[LMB] Utopias OT:
rcrcoll6 at gmail.com
Sun Jul 25 05:23:44 BST 2021
Iain Bank's Culture novels come close being utopias athoe the characters
acted outside of the Culture Worlds or where enemies attacked the Culture
On Sat, Jul 24, 2021, 3:52 PM Damien Sullivan <phoenix at mindstalk.net> wrote:
> On Sat, Jul 24, 2021 at 12:09:07PM -0400, Elizabeth Holden wrote:
> > I have noticed that authors and philosophers don't have much of a problem
> > depicting dystopias, but have a terrible time imagining utopias - that
> It's not that hard to imagine something utopia-ish. The bigger problem
> is setting stories in it. Tolkien said something like this, that what
> was pleasant to experience was dully to describe, while stories are a
> bunch of bad things happening to other people. The Culture stories are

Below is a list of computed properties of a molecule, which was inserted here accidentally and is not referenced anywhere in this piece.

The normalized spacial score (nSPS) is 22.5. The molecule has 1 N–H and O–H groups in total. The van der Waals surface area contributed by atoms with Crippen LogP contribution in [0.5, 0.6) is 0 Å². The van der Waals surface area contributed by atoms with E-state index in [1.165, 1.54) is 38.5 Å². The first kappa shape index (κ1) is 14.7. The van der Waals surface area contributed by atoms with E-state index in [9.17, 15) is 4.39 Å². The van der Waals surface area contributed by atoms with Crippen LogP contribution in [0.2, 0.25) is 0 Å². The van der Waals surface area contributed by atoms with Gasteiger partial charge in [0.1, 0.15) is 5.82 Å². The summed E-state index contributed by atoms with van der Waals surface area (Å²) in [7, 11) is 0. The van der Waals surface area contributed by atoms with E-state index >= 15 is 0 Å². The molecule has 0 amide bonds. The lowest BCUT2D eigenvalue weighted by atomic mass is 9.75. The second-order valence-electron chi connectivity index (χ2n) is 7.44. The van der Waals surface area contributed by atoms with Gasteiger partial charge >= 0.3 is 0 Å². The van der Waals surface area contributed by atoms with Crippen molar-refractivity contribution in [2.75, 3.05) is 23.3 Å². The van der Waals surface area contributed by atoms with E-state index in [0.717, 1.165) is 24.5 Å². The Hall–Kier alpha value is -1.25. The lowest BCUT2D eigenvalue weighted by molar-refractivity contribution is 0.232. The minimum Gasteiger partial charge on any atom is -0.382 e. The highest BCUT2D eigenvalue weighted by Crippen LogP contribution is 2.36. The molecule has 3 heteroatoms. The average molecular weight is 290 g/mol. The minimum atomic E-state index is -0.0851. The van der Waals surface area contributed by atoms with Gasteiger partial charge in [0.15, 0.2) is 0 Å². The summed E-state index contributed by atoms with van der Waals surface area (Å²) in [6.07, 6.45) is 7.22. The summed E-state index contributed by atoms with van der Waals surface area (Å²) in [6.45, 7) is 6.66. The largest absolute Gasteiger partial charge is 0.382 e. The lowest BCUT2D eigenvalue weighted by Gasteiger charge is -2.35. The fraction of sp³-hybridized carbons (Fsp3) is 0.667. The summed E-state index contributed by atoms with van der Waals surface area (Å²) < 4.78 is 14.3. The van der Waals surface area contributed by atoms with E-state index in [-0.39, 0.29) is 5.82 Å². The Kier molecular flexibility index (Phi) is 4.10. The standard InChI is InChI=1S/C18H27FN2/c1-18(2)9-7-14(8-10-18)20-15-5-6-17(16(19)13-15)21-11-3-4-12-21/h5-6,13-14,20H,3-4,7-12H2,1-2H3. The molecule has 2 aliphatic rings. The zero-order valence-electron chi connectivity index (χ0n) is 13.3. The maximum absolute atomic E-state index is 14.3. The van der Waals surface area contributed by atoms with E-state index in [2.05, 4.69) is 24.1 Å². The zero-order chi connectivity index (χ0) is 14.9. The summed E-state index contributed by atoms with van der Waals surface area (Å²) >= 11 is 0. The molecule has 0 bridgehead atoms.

> mostly set outside the Culture, ditto Star Trek.
> There's also where one *stops*. There's a difference between 'utopia'
> where everyone is human and has enough to eat and doesn't live in fear,
> and a 'utopia' where everyone is an immortal and omnipotent god within
> their private sphere.
> For more mortal utopias, Le Guin's "Those Who Walk Away From Omelas"
> starts with an implication that most people don't pay attention to: that
> people feel a good society is not plausible, that putting having it be
> based on a tortured child makes it *more believable*.
> Other problems include happiness depending on other people, yet it's not
> utopian to require that other people work to make you happy. And that
> "no one has to work for a living" feels like an obvious utopian move,
> but then conflicts with "well, what's the point of life, what do people
> do that doesn't feel shallow?"
> -xx- Damien X-)
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